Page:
Craniotomy 2018-02-20T15:02:41+00:00



Removing part of the cranium in a procedure called a craniotomy is necessary for certain brain surgeries. The skull covers the brain. One of the major ways to reach the brain is through the skull. A craniotomy ranges in size. Sometimes the cut is small and other times it is fairly large. The size is primarily dependent upon the problem being fixed. A craniotomy can be done on any part of the skull. It is not just used for one type of problem, but it can treat many. There are many aspects of a craniotomy. Understanding the ins and outs of the procedure will help you prepare for it if it is something a physician has suggested.

The brain has different parts which are responsible for specific things. There is a host of diseases the brain is susceptible to. Some common issues in the brain include tumors, blood clots, and skull fractures. An injury is a source for many of these things. Bullets, infection, and swelling are also common. During accidents, people may experience head trauma which leads to concussions. Severe concussions may cause bruising and swelling. Fluid is likely to build in the brain as well. Whenever these situations occur, a craniotomy may be necessary.


A craniotomy is done wherever the injury has occurred. It can be between two bones or just in one bone. There are five total bones in the cranium: frontal bone, two temporal bones, parietal bone, occipital bone. There is not just one type of craniotomy. They are all dependent upon which part of the brain the incision is made. When incisions are made between two bones, the name is a combination of both bones. For example, a cut made between the frontal and temporal bones are called frontotemporal craniotomies. Craniotomies are also named based on its location in the bone. Cuts low in the bone have the prefix sub. Sub means below or underneath. Suboccipital craniotomies are incisions made in the bottom part of the occipital bone.

There are several ways to do a craniotomy. The first step in most cases is to have a scan of the brain. The doctor has to see not only what the problem is, but also where the problem is occurring. Most of the time the doctor uses an MRI or CT scans. The scan shows bruising, fractures, and other forms of trauma. Without the scan, the doctor will not know how bad the situation is or where the problem is located. The scans also show how deep the damage goes into the tissue. The next step is fixing the problem.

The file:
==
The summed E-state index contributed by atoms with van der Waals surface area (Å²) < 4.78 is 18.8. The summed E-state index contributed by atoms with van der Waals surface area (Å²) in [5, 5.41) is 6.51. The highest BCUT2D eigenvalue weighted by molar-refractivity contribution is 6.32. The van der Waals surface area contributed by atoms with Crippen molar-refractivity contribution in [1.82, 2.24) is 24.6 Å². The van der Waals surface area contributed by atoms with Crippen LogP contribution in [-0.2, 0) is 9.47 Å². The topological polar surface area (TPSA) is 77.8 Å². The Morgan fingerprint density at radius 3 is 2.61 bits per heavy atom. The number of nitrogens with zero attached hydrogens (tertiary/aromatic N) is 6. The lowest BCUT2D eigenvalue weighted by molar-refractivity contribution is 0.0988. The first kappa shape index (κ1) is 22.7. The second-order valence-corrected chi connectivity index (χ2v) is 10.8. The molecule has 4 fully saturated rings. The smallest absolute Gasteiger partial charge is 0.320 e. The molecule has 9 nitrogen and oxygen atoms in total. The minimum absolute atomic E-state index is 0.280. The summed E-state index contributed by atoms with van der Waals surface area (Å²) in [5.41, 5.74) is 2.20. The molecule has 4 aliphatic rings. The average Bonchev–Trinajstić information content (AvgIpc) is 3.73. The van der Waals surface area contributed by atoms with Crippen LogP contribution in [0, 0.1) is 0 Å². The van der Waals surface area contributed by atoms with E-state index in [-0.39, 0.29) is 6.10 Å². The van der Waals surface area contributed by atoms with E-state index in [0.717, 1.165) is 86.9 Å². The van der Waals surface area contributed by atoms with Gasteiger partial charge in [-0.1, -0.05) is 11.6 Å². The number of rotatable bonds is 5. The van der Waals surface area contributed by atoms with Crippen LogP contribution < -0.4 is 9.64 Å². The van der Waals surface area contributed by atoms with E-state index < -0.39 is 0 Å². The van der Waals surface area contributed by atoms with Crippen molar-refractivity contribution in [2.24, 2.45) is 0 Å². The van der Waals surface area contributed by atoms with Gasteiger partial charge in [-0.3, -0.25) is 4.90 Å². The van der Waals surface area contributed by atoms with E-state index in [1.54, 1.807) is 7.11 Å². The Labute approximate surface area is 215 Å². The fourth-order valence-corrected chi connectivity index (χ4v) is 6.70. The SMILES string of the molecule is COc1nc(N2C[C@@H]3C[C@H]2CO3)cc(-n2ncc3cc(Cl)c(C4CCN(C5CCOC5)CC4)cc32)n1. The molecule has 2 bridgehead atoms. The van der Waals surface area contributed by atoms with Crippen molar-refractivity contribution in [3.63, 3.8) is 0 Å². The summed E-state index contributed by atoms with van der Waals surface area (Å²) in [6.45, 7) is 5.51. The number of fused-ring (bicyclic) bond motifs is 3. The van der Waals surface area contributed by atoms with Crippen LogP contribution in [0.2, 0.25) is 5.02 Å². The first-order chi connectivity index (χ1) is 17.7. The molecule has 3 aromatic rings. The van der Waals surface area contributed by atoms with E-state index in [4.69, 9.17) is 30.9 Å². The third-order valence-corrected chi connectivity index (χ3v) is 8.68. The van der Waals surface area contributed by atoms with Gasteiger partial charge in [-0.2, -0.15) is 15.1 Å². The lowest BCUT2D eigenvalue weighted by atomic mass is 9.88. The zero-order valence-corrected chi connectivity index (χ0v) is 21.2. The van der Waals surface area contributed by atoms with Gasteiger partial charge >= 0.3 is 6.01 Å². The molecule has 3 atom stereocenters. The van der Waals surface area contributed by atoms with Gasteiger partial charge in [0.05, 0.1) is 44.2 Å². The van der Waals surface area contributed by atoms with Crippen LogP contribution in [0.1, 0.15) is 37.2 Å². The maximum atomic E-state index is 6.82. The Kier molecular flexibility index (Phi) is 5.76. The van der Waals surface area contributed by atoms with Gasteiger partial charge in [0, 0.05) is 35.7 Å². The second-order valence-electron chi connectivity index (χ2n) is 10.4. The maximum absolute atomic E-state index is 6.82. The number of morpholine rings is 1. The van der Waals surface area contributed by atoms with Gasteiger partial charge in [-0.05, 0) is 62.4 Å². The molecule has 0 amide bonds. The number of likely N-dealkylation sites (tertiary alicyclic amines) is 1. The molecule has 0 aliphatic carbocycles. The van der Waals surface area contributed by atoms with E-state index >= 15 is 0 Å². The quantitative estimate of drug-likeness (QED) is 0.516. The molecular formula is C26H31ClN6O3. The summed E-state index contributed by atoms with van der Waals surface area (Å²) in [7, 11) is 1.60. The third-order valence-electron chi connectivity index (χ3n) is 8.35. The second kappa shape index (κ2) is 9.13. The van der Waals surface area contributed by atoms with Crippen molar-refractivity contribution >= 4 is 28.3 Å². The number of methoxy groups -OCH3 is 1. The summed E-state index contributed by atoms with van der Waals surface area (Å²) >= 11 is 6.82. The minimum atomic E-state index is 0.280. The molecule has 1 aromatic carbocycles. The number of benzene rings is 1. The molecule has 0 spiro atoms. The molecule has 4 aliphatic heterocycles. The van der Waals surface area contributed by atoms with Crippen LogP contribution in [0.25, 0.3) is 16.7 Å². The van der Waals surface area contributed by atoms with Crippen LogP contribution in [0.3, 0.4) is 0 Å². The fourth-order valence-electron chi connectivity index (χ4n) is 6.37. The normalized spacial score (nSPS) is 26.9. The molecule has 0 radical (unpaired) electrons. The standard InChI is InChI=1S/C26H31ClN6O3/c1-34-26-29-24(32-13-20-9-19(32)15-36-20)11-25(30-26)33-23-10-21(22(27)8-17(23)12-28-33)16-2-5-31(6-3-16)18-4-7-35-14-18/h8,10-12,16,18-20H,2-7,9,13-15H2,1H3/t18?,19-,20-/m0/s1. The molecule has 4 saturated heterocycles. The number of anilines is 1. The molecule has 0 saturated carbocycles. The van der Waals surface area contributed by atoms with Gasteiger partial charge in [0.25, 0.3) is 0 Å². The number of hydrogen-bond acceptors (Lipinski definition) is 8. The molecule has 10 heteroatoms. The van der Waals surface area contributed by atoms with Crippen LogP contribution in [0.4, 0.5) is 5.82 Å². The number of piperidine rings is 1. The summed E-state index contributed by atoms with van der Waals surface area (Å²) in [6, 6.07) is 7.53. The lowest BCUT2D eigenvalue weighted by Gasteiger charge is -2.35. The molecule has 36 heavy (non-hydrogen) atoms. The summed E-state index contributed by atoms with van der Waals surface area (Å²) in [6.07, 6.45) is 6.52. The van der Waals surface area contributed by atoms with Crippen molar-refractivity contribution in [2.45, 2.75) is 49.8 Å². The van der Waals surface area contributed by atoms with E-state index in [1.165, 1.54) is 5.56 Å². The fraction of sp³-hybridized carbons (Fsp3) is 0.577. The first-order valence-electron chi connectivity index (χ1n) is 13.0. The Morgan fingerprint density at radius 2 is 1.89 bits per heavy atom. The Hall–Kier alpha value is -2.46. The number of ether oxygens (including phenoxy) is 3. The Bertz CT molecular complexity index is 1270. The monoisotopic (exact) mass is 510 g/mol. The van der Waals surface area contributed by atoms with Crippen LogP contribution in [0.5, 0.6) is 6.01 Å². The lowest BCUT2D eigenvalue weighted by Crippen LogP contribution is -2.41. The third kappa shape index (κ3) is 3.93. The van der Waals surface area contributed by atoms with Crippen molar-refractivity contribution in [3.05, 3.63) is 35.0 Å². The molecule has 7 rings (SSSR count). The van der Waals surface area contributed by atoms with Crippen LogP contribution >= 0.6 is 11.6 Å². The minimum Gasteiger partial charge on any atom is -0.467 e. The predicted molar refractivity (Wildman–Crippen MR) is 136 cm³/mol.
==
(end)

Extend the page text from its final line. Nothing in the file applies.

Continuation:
The skull is very thick. You cannot cut into it with just a scalpel. It requires the use of strong tools. No matter what the procedure is, the doctor will typically shave and sterilize the part of the cranium where the craniotomy will begin. A doctor should never perform any procedure without sterilization. Since the procedure is in the head, they may have to cut your hair off in that area. As devastating as that sounds for some people, it will grow back. Some craniotomies only require the use of a needle. In cases where tissue or pieces of a tumor require biopsy, a needle is put into the area of the tissue. The tissue is removed. When there is too much fluid in the brain, a needle may also be placed into the brain to drain the excess fluid. In more severe cases, a piece of the skull is removed. In most cases, it only creates a flap rather than a full hole. This more invasive procedure is done when there is a lot of swelling on the brain. Removing part of the skull gives the brain room to breathe without causing more bruising or damage. Aneurysms are another problem that requires the complete opening of the skull. In most brain aneurysms, the only treatment available is clipping the aneurysm to stop the bleeding. To clip an aneurysm, the doctor has to get to the blood vessel. Sometimes aneurysms are just large and upon examination, the doctor may feel the need to repair it before it burst.

When it comes to craniotomies, there is not just one type. The procedure used is completely dependent upon the condition. If you have a tumor in the occipital lobe, the cut will be made in that bone. It would be crazy for the doctor to make the cut anywhere else. No one desires to undergo brain surgery. The thought of it can be intimidating and very scary. Now, there are minimally invasive options. Before, no matter what the problem was, the incision made in the skull was large enough for the doctor to insert their hands and tools to fix it. Today, some problems can be fixed with tiny incisions and the use of microscopic tools. Minimally invasive craniotomies allow for much faster procedures and quicker recovery times. Craniotomies are serious, but it can be life-saving.


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